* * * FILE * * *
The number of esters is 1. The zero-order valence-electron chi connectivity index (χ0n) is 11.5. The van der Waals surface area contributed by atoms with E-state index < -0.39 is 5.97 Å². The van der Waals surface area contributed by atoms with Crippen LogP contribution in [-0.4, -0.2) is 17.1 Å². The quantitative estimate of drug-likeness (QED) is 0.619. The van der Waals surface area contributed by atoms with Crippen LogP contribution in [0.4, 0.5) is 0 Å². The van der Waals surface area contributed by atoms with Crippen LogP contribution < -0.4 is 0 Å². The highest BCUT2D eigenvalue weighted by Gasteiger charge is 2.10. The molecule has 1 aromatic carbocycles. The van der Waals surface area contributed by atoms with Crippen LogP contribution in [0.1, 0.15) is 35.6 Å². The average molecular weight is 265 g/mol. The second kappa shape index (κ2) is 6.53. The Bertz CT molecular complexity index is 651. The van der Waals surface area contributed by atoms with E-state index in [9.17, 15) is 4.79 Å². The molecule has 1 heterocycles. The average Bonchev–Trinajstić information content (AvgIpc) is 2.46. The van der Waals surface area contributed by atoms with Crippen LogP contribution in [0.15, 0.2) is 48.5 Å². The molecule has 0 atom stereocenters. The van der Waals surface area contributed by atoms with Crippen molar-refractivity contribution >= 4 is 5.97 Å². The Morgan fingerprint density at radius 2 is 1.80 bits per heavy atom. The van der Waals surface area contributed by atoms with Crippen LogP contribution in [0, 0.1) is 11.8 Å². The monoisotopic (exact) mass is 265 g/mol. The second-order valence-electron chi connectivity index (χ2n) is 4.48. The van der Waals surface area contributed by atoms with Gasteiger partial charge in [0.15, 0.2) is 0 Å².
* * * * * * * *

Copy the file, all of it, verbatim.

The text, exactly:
The number of esters is 1. The zero-order valence-electron chi connectivity index (χ0n) is 11.5. The van der Waals surface area contributed by atoms with E-state index < -0.39 is 5.97 Å². The van der Waals surface area contributed by atoms with Crippen LogP contribution in [-0.4, -0.2) is 17.1 Å². The quantitative estimate of drug-likeness (QED) is 0.619. The van der Waals surface area contributed by atoms with Crippen LogP contribution in [0.4, 0.5) is 0 Å². The van der Waals surface area contributed by atoms with Crippen LogP contribution < -0.4 is 0 Å². The highest BCUT2D eigenvalue weighted by Gasteiger charge is 2.10. The molecule has 1 aromatic carbocycles. The van der Waals surface area contributed by atoms with Crippen LogP contribution in [0.1, 0.15) is 35.6 Å². The average molecular weight is 265 g/mol. The second kappa shape index (κ2) is 6.53. The Bertz CT molecular complexity index is 651. The van der Waals surface area contributed by atoms with E-state index in [9.17, 15) is 4.79 Å². The molecule has 1 heterocycles. The average Bonchev–Trinajstić information content (AvgIpc) is 2.46. The van der Waals surface area contributed by atoms with Crippen LogP contribution in [0.15, 0.2) is 48.5 Å². The molecule has 0 atom stereocenters. The van der Waals surface area contributed by atoms with Crippen molar-refractivity contribution >= 4 is 5.97 Å². The Morgan fingerprint density at radius 2 is 1.80 bits per heavy atom. The van der Waals surface area contributed by atoms with Crippen LogP contribution in [0, 0.1) is 11.8 Å². The monoisotopic (exact) mass is 265 g/mol. The second-order valence-electron chi connectivity index (χ2n) is 4.48. The van der Waals surface area contributed by atoms with Gasteiger partial charge in [0.15, 0.2) is 0 Å².